In addition to its South Africa program, JDI is conducting exploratory work in Botswana, Guyana, India, Jamaica, Mexico, the Philippines, and the United Kingdom.

Legacy and honors[edit]

Just Detention International has established the Cahill Human Rights Fellowship, a ten-week paid fellowship offering an opportunity for a recent graduate and/or advocate to work with JDI during the summer months. The fellowship was established in honor of Tom Cahill, former President of JDI (1998-2006).

See also[edit]

External links[edit]

References[edit]

  1. ^ Just Detention International, "Just Detention International: A Brief History." Accessed December 2, 2011.
  2. ^ American Civil Liberties Union, "Stephen Donaldson, executive director, Stop Prisoner Rape." Last modified March 20, 1996. Accessed December 2, 2011.
  3. ^ Stop Prisoner Rape, "Stephen Donaldson, 49 - Led Reform Movement Against Jailhouse Rape." Last modified July 19, 1996. Accessed December 2, 2011.
  4. ^ Just Detention International, "SPR files Brief in Farmer v. Brennan." Archived 2010-11-25 at the Wayback Machine. Last modified January 11, 1994. Accessed December 2, 2011.
  5. ^ Just Detention International, "Hailing Supreme Court Decision." Archived 2010-11-25 at the Wayback Machine. Last modified June 07, 1994. Accessed December 2, 2011.
  6. ^ "Farmer v. Brennan, 511 U.S. 825 (1994)". Findlaw.com. Retrieved 2014-08-12. 
  7. ^ Id
  8. ^ American Civil Liberties Union, "Affidavit of Stephen Donaldson in ACLU v. Reno." Last modified March 26, 1996. Accessed December 2, 2011.
  9. ^ Id
  10. ^ Kaiser, David, and Lovisa Stannow. "The Way to Stop Prison Rape." The New York Review of Books, March 25, 2010. (accessed December 5, 2011).
  11. ^ "National Prison Rape Elimination Commission Report." Accessed December 5, 2011.
  12. ^ Just Detention International, "The Prison Rape Elimination Act. Archived 2010-11-01 at the Wayback Machine." Accessed December 5, 2011.
  13. ^ The Prison Rape Reduction Act of 2002: Hearing on S. 2619 Before the Senate Committee on the Judiciary, 107th Cong. (2002) (statement of the Honorable Frank R. Wolf ).
  14. ^ "Perfecting Our Union: Human Rights Success Stories from Across the United States." The Human Rights Fund. (2010): 46-52. (accessed December 2, 2011).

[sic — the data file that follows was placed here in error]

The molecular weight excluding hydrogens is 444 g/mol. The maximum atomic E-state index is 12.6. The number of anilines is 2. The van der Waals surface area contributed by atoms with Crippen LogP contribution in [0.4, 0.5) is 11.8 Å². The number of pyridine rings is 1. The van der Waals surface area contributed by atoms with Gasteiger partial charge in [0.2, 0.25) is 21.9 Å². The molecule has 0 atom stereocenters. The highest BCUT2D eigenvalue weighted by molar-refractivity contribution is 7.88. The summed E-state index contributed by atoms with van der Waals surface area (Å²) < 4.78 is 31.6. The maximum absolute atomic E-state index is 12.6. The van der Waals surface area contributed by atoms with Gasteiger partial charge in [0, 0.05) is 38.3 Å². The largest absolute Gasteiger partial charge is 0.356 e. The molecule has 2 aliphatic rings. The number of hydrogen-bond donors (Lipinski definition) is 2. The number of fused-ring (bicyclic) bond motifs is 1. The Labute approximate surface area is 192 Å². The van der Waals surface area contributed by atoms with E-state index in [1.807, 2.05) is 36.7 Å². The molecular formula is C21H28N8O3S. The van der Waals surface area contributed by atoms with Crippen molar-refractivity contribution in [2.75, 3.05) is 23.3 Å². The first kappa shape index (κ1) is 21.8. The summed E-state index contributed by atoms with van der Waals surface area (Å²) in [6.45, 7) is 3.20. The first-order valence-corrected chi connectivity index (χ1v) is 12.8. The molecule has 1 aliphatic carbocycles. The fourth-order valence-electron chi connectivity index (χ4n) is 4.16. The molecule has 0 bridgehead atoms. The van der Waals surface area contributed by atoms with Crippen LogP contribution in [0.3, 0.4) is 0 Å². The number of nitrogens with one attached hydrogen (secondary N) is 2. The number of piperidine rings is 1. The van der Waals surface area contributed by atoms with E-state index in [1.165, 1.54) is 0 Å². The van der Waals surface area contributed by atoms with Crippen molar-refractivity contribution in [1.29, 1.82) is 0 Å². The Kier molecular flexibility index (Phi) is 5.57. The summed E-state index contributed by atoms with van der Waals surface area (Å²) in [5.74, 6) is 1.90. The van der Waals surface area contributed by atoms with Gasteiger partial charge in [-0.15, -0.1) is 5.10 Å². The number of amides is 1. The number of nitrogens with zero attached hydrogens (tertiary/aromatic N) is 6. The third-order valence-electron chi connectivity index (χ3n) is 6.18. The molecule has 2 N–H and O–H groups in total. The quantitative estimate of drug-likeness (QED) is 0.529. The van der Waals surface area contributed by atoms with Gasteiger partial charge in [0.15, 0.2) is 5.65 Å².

15. ^ Just Detention International, "State and Local Corrections Reform." Last modified 2011. Accessed December 2, 2011.
  16. ^ "Inmate Peer Educators Fight Sexual Abuse." Action Update , October 01, 2010. (accessed December 5, 2011).
  17. ^ Stannow, Lovisa. Just Detention International, "Peer Education Program Turns Inmates into Advocates." Last modified October 07, 2011. Accessed December 5, 2011.
  18. ^ Lehrer, Eli. "No Joke: Prison rape is finally taken seriously." National Review Online, June 20, 2002. June 20, 2002, (accessed December 2, 2011).
  19. ^ Just Detention International, "Survivor Testimony." Accessed December 2, 2011.
  20. ^ David Kaiser and Lovisa Stannow, The New York Review of Books, The Rape of American Prisoners, 2011, (last visited Dec. 2, 2011; full series)
  21. ^ Herman, Judith. Trauma and Recovery: The Aftermath of Violence from Domestic Abuse to Political Terror. Basic Books, 1997.
  22. ^ Just Detention International, "Mental Health Consequences of Sexual Violence in Detention." Accessed December 5, 2011.
  23. ^ Id
  24. ^ U.S. Department of Justice Office on Violence Against Women, A National Protocol for Sexual Assault Medical Forensic Examinations, 2004, available at http://samfe.dna.gov/ (last visited Dec. 2, 2011)
  25. ^ The Advocates for Human Rights, "Sexual Assault Response Teams." Last modified February 10, 2009. Accessed December 5, 2011.
  26. ^ Campbell, Rebecca. "Rape Survivor's Experiences with the Legal and Medical Systems: Do Rape Victim Advocates Make a Difference?." Violence Against Women. 12. (2006).
  27. ^ Convention Against Torture and Other Cruel, Inhuman or Degrading Treatment or Punishment (“Convention Against Torture”), G.A. Res.39/46, 39 U.N. GAOR, 39th Sess., Supp. No. 51, at 197, U.N. Doc. A/39/51 (1984) (entered into force June 26, 1987 and ratified by the U.S. Oct. 14, 1994).
  28. ^ International Covenant on Civil and Political Rights, adopted Dec. 16, 1966, 999 U.N.T.S. 171 (entered into force March 23, 1976 and ratified by the U.S. June 8, 1992).
  29. ^ "Sexual Abuse in Detention is a Public Health Issue" (PDF). Just Detention International. February 2009. Archived from the original (PDF) on 2013-10-29. Retrieved 2014-08-12.